So why him, and why now? "It was on my mind for a couple of years, and I felt it was the right time.

"This project is not just about physical health - I've never advocated that physical health can cure mental health problems, but it's one of the things that might help along with medication and therapy, and it works for me. I always feel that when people are very touchy about talking about these things, it's more damaging. It stigmatises depression, where we're just trying to normalise the conversation around it."

For Bressie, online outrage is often directed at him and his endeavours via Twitter. But it was a tweet by friend and colleague Eoghan McDermott from Bressie's account that caused trouble in December.

The "joke" post announced that Bressie was experimenting with his sexuality, and many took offence to the lads apparently making fun of coming out of the closet. "The minute that tweet went up, I knew it was immature, and I said so. But then people started questioning my commitment to mental health because of it. It wasn't offensive language, all I could do was apologise even though it was Eoghan who posted it! We need to understand what's offensive and what's not - being addicted to being offended is so unhealthy."

It was personal experience with anxiety and depression that led Bressie towards advocating for mental health. "As a teenager, it was general anxiety, but when I went to college, I started experiencing depression. Then recently, I was on sleeping pills for five years. I was waking up and taking another one.

''Prescription drugs are hardcore and very hard to get off, but because they're legal, you can abuse them. The message around medication, is get a good GP and psychiatrist."

Bressie is now medication free, but anxiety is still omnipresent. "I still deal with anxiety every day. It's just part of my life and I've accepted that. I let it happen, I tell myself it will pass and it does. Every night going to bed, I have to get my breathing straight and calm myself down. It's part of my routine, so it doesn't freak me out anymore.

"I believe it gives me an edge. Nothing will ever be difficult as what I have had to deal with. My mum copped it when I was younger - we're very close. She always says she knew I wasn't wired the same way as others."

Does life in the public eye affect his anxiety? "Not anymore, because I have coping strategies. I know how to switch off and go away. I understand its part of my job. The hardest part is people thinking they know you, and have some sort of ownership over you. I can handle comments, people being nasty in general, but judging others is one of the worst things we can do for our own mental health. Be aware of it, and stop yourself doing it. I still do it, we all do, but you can stop yourself."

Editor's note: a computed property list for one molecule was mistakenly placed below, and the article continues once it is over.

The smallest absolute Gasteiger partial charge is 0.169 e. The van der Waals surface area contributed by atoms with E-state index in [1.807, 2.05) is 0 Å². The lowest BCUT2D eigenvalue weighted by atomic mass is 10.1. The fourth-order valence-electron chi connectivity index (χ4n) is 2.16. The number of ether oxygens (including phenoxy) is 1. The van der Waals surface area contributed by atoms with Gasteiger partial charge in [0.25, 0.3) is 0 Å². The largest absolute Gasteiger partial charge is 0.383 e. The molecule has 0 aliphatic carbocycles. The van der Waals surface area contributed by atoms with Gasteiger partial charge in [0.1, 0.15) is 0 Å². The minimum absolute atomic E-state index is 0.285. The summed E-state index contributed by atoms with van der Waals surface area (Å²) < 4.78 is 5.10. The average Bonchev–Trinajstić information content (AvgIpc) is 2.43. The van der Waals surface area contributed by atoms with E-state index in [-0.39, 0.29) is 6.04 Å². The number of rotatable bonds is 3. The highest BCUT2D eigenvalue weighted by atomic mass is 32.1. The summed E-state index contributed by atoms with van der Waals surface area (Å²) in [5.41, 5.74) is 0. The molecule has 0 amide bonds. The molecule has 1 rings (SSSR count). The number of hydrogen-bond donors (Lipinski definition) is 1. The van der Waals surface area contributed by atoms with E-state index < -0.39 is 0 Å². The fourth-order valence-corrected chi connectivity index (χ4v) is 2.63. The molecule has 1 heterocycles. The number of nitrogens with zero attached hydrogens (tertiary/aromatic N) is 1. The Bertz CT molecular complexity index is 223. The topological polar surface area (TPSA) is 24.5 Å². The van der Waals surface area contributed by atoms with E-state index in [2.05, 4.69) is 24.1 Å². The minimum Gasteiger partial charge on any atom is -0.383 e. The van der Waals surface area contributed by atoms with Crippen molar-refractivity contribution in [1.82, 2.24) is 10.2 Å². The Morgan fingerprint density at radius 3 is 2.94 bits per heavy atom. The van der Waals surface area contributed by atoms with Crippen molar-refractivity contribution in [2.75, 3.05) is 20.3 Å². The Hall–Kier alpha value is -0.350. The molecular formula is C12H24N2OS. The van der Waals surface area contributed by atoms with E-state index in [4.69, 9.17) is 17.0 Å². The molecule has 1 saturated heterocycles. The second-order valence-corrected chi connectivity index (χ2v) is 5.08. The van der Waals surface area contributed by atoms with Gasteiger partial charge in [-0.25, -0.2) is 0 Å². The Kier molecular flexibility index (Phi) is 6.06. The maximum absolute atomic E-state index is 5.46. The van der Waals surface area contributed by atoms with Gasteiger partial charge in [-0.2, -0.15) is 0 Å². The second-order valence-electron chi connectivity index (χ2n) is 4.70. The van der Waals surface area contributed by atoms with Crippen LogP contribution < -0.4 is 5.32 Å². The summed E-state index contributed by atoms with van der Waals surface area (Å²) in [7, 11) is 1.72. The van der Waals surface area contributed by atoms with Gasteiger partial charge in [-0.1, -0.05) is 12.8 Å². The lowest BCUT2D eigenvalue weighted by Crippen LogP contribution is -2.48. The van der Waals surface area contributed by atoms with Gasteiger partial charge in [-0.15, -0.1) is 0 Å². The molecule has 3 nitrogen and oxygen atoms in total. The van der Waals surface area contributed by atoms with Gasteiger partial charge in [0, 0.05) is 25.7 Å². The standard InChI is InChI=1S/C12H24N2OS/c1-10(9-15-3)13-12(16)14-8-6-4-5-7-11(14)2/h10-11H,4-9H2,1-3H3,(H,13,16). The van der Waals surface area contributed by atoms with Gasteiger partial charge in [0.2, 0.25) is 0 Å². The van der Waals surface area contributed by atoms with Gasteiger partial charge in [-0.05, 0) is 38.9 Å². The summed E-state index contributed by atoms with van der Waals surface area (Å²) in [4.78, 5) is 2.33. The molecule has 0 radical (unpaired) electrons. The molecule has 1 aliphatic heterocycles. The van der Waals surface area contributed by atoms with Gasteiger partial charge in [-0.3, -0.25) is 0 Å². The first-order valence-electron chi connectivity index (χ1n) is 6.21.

One thing that the general public appear to be very interested in is Bressie's relationship with model Roz Purcell. The couple went to extremes to keep their relationship out of the public domain for almost a year before admitting they were together.

"We didn't know what it was, if it was going to last, and didn't want the added pressure of people's opinions, especially if it went tits up! Plus, it's nobody's business. Now, people know, and if they want to write about it, that's fine. If things go wrong career-wise, we might need to get married and sell the wedding to a magazine!" he jokes. I point out that the presence of his famous friend Niall Horan of One Directon, who also hails from Mullingar, might help secure a lucrative magazine deal. "Sure I'll make him my best man, so!" he laughs.

Does it bother Bressie not to be the most famous Niall from his hometown? "No, because nobody refers to me as Niall," he deadpans. "Niall's greatest achievement is being so unbelievably famous and staying so level-headed. It's incredible. Not one of those lads have turned into a Justin Bieber. They're well managed, and have good people around them."

Always a man with a plan, what's next for the ambitious Bressie? "In TV, I want to make documentaries that I'm passionate about, and that highlight potential solutions. There are so many that go, 'Here you go, this is f*cked, the end.' I'm passionate about mental health and music, so I want to look at places we can make a real difference."

I was right, he is a man of many talents. When it comes to Bressie, don't write him off - just watch this space.

A life in brief

Born: Niall Breslin in Dublin, 1980. Raised in Mullingar, Co Westmeath.

Family: Parents Enda and Mandy, and four siblings - Ronan, Laura, Julie and Andrea.

Relationship Status: In a long-term relationship with model and foodie Rozanna Purcell (left). Lives with Roz and her sister Rachel in Dublin.

Likes: Iron man competitions, working out, making documentaries, singing and writing music.

Dislikes: Judgemental people.